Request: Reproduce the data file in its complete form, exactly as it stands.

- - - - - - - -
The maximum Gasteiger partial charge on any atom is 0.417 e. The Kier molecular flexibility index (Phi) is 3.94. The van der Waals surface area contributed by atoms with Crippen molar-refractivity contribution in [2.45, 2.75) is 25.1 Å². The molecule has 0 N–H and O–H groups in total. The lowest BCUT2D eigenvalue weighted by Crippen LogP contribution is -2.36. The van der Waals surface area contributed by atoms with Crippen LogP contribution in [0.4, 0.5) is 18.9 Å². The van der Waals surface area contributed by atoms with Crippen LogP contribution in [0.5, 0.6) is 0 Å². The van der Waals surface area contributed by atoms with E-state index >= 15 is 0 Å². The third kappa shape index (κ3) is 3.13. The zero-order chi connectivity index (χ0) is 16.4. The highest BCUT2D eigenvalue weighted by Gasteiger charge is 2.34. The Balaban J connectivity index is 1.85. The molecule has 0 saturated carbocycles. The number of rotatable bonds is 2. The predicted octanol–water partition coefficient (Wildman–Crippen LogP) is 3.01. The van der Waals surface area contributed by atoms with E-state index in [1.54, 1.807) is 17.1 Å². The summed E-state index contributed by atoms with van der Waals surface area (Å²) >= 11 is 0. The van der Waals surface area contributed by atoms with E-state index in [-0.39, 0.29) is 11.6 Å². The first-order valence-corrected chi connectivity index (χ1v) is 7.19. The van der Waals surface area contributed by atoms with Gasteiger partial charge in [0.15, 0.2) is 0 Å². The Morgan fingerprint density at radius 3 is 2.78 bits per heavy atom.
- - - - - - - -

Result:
The maximum Gasteiger partial charge on any atom is 0.417 e. The Kier molecular flexibility index (Phi) is 3.94. The van der Waals surface area contributed by atoms with Crippen molar-refractivity contribution in [2.45, 2.75) is 25.1 Å². The molecule has 0 N–H and O–H groups in total. The lowest BCUT2D eigenvalue weighted by Crippen LogP contribution is -2.36. The van der Waals surface area contributed by atoms with Crippen LogP contribution in [0.4, 0.5) is 18.9 Å². The van der Waals surface area contributed by atoms with Crippen LogP contribution in [0.5, 0.6) is 0 Å². The van der Waals surface area contributed by atoms with E-state index >= 15 is 0 Å². The third kappa shape index (κ3) is 3.13. The zero-order chi connectivity index (χ0) is 16.4. The highest BCUT2D eigenvalue weighted by Gasteiger charge is 2.34. The Balaban J connectivity index is 1.85. The molecule has 0 saturated carbocycles. The number of rotatable bonds is 2. The predicted octanol–water partition coefficient (Wildman–Crippen LogP) is 3.01. The van der Waals surface area contributed by atoms with E-state index in [1.54, 1.807) is 17.1 Å². The summed E-state index contributed by atoms with van der Waals surface area (Å²) >= 11 is 0. The van der Waals surface area contributed by atoms with E-state index in [-0.39, 0.29) is 11.6 Å². The first-order valence-corrected chi connectivity index (χ1v) is 7.19. The van der Waals surface area contributed by atoms with Gasteiger partial charge in [0.15, 0.2) is 0 Å². The Morgan fingerprint density at radius 3 is 2.78 bits per heavy atom.